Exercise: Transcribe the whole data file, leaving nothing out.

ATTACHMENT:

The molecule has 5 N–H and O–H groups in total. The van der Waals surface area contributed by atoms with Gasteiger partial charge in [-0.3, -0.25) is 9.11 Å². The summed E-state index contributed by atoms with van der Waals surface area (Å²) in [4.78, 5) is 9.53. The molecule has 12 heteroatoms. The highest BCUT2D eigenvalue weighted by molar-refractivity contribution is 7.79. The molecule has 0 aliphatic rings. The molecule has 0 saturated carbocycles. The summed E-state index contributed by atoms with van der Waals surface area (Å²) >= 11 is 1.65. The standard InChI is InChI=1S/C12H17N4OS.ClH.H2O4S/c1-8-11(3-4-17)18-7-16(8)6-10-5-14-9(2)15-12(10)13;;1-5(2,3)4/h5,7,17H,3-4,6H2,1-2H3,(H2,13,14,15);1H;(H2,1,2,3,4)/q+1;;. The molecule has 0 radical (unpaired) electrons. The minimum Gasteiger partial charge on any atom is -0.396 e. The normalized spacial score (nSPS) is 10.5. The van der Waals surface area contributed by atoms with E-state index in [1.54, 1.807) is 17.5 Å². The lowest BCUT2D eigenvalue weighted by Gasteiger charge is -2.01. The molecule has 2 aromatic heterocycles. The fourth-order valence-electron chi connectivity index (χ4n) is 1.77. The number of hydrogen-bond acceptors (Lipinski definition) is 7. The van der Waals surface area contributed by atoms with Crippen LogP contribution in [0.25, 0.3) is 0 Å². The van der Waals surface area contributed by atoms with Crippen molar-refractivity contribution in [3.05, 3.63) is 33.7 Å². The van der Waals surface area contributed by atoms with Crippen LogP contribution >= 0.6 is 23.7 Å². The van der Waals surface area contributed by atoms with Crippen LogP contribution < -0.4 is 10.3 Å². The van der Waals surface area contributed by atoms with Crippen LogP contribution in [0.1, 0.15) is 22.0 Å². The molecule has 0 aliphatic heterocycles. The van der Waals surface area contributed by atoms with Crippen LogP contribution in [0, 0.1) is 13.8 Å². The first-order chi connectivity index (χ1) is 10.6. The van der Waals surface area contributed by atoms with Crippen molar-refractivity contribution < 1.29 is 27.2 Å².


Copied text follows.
The molecule has 5 N–H and O–H groups in total. The van der Waals surface area contributed by atoms with Gasteiger partial charge in [-0.3, -0.25) is 9.11 Å². The summed E-state index contributed by atoms with van der Waals surface area (Å²) in [4.78, 5) is 9.53. The molecule has 12 heteroatoms. The highest BCUT2D eigenvalue weighted by molar-refractivity contribution is 7.79. The molecule has 0 aliphatic rings. The molecule has 0 saturated carbocycles. The summed E-state index contributed by atoms with van der Waals surface area (Å²) >= 11 is 1.65. The standard InChI is InChI=1S/C12H17N4OS.ClH.H2O4S/c1-8-11(3-4-17)18-7-16(8)6-10-5-14-9(2)15-12(10)13;;1-5(2,3)4/h5,7,17H,3-4,6H2,1-2H3,(H2,13,14,15);1H;(H2,1,2,3,4)/q+1;;. The molecule has 0 radical (unpaired) electrons. The minimum Gasteiger partial charge on any atom is -0.396 e. The normalized spacial score (nSPS) is 10.5. The van der Waals surface area contributed by atoms with E-state index in [1.54, 1.807) is 17.5 Å². The lowest BCUT2D eigenvalue weighted by Gasteiger charge is -2.01. The molecule has 2 aromatic heterocycles. The fourth-order valence-electron chi connectivity index (χ4n) is 1.77. The number of hydrogen-bond acceptors (Lipinski definition) is 7. The van der Waals surface area contributed by atoms with Crippen LogP contribution in [0.25, 0.3) is 0 Å². The van der Waals surface area contributed by atoms with Crippen molar-refractivity contribution in [3.05, 3.63) is 33.7 Å². The van der Waals surface area contributed by atoms with Crippen LogP contribution >= 0.6 is 23.7 Å². The van der Waals surface area contributed by atoms with Crippen LogP contribution < -0.4 is 10.3 Å². The van der Waals surface area contributed by atoms with Crippen LogP contribution in [0.1, 0.15) is 22.0 Å². The molecule has 0 aliphatic heterocycles. The van der Waals surface area contributed by atoms with Crippen LogP contribution in [0, 0.1) is 13.8 Å². The first-order chi connectivity index (χ1) is 10.6. The van der Waals surface area contributed by atoms with Crippen molar-refractivity contribution < 1.29 is 27.2 Å².